Two-tier county of west central England. Herefordshire and Worcestershire existed as separate counties until 1974, when they were amalgamated to form the county of Hereford and Worcester; in 1998 this county was divided back into Worcestershire and Herefordshire, which regained their pre-1974 boundaries.
Area 1,735 sq km/670 sq mi
Towns and citiesWorcester (administrative headquarters), Bewdley, Bromsgrove, Evesham, Kidderminster, Pershore, Stourport, Tenbury Wells
Physical Malvern Hills in the southwest (highest point Worcester Beacon 425 m/1,394 ft); rivers Severn with tributaries Stour, Teme, and Avon (running through the fertile Vale of Evesham)
Features Droitwich, once a Victorian spa, reopened its baths in 1985 (the town lies over a subterranean brine reservoir); Three Choirs Festival at Great Malvern
Agriculture cereals (oats, wheat), fruit (apples, pears), hops, vegetables; cider; much of the county is under cultivation, a large part being devoted to permanent pasture, notably for Hereford cattle
Industries carpets (Kidderminster), chemicals, engineering, food processing, needles and fishing tackle (Redditch), porcelain (Worcester), salt
Population (2001) 542,100
Famous people Richard Baxter (minister), Samuel Butler (writer), Edward Elgar (composer), A E Housman (poet), William Langland (poet), Francis Brett Young (writer)
Topography Worcestershire is bounded to the north by West Midlands, Staffordshire, and Shropshire; to the west by Herefordshire; to the southwest by Gloucestershire; and to the east by Warwickshire. The land surface of Worcestershire varies, the south and southwest being hilly, while through the centre run the river valleys, with the Lickey Hills and the Clent Hills in the north. The North Cotswold Hills and Bredon Hill lie along the southeast border of the county. Worcestershire is well wooded and contains the two ancient forests of Wyre and Malvern Chase. Canals connect the Severn with the Midland canal system.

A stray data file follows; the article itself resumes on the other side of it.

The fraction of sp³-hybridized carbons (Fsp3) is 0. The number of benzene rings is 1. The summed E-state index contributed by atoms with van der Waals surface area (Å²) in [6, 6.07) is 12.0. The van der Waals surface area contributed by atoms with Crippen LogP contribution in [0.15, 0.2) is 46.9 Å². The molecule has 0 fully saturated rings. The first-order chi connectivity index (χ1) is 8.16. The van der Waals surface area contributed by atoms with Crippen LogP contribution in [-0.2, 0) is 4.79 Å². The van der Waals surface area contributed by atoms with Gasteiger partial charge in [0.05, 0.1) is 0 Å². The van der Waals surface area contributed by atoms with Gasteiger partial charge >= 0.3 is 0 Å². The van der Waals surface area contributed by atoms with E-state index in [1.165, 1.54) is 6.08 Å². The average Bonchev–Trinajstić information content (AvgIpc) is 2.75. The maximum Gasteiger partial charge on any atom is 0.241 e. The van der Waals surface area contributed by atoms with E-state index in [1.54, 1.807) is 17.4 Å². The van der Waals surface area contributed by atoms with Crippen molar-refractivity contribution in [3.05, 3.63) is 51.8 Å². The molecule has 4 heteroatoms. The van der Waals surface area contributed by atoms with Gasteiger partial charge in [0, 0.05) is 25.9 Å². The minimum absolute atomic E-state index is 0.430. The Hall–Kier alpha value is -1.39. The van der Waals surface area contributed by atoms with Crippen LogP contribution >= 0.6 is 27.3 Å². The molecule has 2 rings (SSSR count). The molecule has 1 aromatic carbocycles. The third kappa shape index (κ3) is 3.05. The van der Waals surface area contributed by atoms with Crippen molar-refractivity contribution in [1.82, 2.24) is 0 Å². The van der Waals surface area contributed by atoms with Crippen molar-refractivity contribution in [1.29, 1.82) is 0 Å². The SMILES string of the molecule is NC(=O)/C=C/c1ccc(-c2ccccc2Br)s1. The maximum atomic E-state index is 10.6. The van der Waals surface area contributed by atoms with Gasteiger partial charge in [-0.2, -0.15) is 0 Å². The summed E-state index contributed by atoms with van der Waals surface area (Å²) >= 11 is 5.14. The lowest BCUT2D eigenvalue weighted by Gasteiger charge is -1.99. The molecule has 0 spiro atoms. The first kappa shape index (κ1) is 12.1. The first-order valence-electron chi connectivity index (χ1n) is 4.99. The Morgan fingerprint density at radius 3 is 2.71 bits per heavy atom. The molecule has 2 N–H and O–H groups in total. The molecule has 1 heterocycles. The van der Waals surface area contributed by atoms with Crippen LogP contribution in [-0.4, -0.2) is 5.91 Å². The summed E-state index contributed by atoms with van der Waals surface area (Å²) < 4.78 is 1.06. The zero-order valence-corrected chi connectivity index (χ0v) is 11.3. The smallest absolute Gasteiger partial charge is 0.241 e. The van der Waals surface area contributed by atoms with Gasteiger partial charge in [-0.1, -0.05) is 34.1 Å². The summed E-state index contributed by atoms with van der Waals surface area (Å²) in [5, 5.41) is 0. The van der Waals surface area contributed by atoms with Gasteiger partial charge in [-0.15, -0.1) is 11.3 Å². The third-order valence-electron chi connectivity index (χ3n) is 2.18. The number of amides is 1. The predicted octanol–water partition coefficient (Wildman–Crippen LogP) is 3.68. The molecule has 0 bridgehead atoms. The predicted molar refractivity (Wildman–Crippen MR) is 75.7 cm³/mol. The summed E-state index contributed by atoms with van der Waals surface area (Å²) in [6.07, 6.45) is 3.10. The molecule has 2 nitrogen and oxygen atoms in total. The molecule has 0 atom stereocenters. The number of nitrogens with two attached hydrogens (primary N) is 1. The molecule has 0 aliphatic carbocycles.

Ecclesiastical history The greater part of the county was at one time in the hands of the church, and there were no less than 13 great monastic foundations. Of these there are ruins at Pershore and Evesham, both dating from the 8th century; Worcester Cathedral, and the priory church at Malvern, also of the same date; and ruins at Bordesley and Astley dating from the 13th century.
Architecture The county is rich in domestic architecture of the Tudor and Georgian periods, and possesses a number of notable country houses.
Welcome to Worcestershire
From WORCESTER + SHIRE . The name Worcestershire is first recorded in the 11 th century. A county in the southwest MIDLANDS of...
A county of W central England. In 1974 it was absorbed into the new county of Hereford and Worcester and lost part of the N to West...
county, 674 sq mi (1,746 sq km), W central England. Worcester is the county administrative center. Worcestershire is largely hilly country. The Malve